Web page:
About those lists of cities, you know, the most miserable, most unlivable, etc., there's good news-bad news for Modesto in one measure that resonates with all of us car theft.
The good news: We are no longer No. 1 in the nation. Bad news, according to California Highway Patrol Lt. Larry Chambers, the head of the Stanislaus auto theft task force, for the last official report (2011 data) we are No. 2 after Fresno. The 2012 rankings are not yet available.
Auto theft frequency Though there has been some improvement the almost 7,000 thefts in 2005 came down to about half that in 2011 the numbers are up for 2012. Most vehicles are found within a few days, stripped of tires, rims, engine parts and anything of value, and few are returned undamaged.
The what, when and where Rule of thumb: Any car can be stolen from anywhere but there are factors that increase the probability. Ten to 15-year-old vehicles, usually Hondas and Toyotas, are the most commonly stolen because they are easy to enter and start even without keys, and there is a greater demand for their parts.
Late model cars with key chips present a problem but even these are not immune from theft. Night-time theft of cars parked outside the owner's home is the most common scenario. Another common occurrence is the driver who just needed a minute, ran in to pick up the dry cleaning (or kids), left the door unlocked, the keys in, engine running. Ditto for the cold morning warm-up, while the driver sips the morning coffee. A friend of mine said, "always know where my keys are because I leave them in the ignition!"
Who steals and why It's no surprise that car thieves are linked to home burglaries and other nonviolent crimes. The combination of drug addiction, unemployment and poverty is the major reason California's Central Valley leads the nation in car theft. Many are repeaters cycling through the system with minimal jail space for nonviolent, nonsex offender criminals.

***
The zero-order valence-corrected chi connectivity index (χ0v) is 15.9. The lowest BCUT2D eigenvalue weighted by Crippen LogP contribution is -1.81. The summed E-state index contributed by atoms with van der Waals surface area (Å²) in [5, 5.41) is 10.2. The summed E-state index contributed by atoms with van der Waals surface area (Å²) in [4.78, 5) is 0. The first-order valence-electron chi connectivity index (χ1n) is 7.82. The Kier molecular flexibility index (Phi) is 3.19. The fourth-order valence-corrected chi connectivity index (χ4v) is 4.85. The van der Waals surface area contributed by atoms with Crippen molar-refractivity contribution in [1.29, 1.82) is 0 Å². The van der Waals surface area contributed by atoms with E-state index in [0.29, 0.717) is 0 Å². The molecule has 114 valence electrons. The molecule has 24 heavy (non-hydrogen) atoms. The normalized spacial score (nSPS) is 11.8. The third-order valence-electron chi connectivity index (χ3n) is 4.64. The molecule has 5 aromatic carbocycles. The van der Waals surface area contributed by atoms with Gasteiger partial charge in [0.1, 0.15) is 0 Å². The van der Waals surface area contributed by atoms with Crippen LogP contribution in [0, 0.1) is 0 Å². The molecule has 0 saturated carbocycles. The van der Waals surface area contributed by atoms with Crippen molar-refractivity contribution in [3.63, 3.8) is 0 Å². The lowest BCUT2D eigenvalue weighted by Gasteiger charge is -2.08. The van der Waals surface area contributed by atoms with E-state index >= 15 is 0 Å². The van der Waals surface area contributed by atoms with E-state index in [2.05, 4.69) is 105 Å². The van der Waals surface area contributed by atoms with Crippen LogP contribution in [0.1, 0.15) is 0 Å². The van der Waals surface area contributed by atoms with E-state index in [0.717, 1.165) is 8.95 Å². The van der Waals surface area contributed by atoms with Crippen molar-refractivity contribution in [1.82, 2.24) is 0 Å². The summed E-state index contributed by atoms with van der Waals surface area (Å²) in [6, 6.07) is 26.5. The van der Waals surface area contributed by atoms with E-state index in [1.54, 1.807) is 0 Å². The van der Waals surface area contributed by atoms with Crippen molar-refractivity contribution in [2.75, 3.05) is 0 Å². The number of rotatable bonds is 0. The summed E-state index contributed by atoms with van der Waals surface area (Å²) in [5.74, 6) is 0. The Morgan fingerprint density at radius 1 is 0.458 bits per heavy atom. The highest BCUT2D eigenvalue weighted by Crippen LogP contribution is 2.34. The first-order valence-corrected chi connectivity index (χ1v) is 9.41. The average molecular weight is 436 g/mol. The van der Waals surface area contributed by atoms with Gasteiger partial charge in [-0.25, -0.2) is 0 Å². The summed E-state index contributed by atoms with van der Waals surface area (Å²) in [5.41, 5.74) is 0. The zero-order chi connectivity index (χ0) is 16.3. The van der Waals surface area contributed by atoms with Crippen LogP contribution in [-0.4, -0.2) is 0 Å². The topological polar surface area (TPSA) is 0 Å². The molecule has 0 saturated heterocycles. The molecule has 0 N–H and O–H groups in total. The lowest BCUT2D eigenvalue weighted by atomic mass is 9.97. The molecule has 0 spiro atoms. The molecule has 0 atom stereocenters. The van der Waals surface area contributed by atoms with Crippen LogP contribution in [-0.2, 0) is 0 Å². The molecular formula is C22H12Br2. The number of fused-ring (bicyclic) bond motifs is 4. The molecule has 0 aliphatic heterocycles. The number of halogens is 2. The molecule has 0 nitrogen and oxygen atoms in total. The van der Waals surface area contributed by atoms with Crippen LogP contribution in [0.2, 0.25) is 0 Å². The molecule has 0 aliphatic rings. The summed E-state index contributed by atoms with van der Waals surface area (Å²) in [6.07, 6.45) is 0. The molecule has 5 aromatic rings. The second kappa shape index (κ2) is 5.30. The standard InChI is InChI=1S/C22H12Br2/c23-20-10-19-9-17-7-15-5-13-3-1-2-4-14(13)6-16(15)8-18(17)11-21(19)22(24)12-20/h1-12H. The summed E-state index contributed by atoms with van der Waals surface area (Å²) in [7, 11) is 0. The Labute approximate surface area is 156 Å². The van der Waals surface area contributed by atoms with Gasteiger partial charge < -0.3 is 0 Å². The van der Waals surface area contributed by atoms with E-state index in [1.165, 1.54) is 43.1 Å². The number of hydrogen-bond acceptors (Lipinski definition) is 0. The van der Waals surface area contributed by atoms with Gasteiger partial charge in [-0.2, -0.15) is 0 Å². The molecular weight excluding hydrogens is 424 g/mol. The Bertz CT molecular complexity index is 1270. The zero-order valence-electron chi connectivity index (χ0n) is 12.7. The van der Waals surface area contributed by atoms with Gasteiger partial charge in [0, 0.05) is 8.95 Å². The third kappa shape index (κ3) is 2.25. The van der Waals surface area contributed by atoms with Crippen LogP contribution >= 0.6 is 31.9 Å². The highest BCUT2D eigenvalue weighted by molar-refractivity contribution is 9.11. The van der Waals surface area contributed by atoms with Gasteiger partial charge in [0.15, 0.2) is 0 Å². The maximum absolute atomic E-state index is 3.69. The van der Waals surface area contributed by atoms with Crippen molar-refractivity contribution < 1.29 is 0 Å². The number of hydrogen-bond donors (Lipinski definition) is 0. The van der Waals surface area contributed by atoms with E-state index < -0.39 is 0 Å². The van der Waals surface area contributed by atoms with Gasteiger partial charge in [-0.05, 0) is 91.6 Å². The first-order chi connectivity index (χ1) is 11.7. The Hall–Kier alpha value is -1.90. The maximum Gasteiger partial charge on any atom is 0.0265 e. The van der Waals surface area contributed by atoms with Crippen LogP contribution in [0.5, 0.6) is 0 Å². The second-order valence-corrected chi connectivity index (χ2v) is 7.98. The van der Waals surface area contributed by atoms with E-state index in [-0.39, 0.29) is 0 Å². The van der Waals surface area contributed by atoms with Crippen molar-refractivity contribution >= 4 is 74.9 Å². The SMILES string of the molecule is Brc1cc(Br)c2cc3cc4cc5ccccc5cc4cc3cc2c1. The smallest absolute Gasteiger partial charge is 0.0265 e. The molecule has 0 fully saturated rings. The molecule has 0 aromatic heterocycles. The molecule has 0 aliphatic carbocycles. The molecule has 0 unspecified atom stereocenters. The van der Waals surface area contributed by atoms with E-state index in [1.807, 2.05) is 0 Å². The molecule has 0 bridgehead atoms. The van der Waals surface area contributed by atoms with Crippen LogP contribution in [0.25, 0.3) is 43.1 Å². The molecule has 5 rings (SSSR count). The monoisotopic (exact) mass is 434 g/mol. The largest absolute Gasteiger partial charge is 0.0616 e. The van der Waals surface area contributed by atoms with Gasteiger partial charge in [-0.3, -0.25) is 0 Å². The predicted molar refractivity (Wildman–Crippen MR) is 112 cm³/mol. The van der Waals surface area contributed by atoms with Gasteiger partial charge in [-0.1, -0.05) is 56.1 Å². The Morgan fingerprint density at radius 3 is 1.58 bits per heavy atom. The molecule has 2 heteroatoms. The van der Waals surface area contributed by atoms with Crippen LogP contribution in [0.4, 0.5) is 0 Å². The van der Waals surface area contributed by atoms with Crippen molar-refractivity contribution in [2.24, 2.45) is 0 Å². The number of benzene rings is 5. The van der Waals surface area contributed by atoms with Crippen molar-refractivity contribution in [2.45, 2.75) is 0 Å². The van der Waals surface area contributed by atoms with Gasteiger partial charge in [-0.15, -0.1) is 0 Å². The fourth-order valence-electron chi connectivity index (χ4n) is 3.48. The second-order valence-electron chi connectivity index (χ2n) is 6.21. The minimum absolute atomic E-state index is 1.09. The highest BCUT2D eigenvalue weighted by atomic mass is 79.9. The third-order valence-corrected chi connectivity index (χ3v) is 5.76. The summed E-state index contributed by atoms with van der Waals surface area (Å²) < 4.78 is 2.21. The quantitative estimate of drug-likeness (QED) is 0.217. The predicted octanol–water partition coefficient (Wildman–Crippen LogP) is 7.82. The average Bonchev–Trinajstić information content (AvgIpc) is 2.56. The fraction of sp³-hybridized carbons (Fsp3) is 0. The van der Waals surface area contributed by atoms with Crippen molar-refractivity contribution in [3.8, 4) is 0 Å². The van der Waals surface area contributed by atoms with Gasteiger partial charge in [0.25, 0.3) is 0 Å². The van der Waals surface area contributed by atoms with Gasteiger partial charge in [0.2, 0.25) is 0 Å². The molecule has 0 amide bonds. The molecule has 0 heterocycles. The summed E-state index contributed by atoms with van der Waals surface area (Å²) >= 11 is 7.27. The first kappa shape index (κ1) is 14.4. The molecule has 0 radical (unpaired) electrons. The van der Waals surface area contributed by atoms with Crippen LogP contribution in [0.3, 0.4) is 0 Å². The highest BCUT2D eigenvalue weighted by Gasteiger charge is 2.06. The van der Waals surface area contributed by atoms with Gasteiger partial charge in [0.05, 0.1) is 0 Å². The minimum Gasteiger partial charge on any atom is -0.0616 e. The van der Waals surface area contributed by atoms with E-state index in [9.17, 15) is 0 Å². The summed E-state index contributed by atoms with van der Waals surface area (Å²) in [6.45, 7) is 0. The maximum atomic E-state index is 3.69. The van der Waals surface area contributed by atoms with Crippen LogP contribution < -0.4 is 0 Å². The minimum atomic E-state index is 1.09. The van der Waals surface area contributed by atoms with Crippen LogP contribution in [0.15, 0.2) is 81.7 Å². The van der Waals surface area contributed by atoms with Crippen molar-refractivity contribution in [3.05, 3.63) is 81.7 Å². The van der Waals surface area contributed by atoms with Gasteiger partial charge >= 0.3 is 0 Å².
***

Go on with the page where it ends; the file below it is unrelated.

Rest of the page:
Asked how much time in jail for repeaters would lower theft rates, Chambers replied, "Probably a lot." Most thieves are local and many are well- known to police. But others are youths looking for a short joy ride, and others are part of highly organized gangs seeking expensive vehicles to sell out of town.
What can be done Car owners are not without protective measures. Rule one: Garage your car if you can, and never, but never leave your car unlocked or, even worse, with keys in and engine on. Not for a second.
The Club, a locked stick immobilizing the steering wheel, is probably the most effective and cheapest deterrent.
Police use bait cars, which trigger a central response if they move, steering the police to the car immediately. There are GPS-based commercial systems that can track a stolen vehicle when reported. But in the end a heightened awareness and some commonsense habits are the car owner's best protection.
With a little luck, maybe we can improve our ranking No. 3 anyone?
Allen is a semiretired Modesto physician and regular community columnist. Send questions or comments to email@example.com.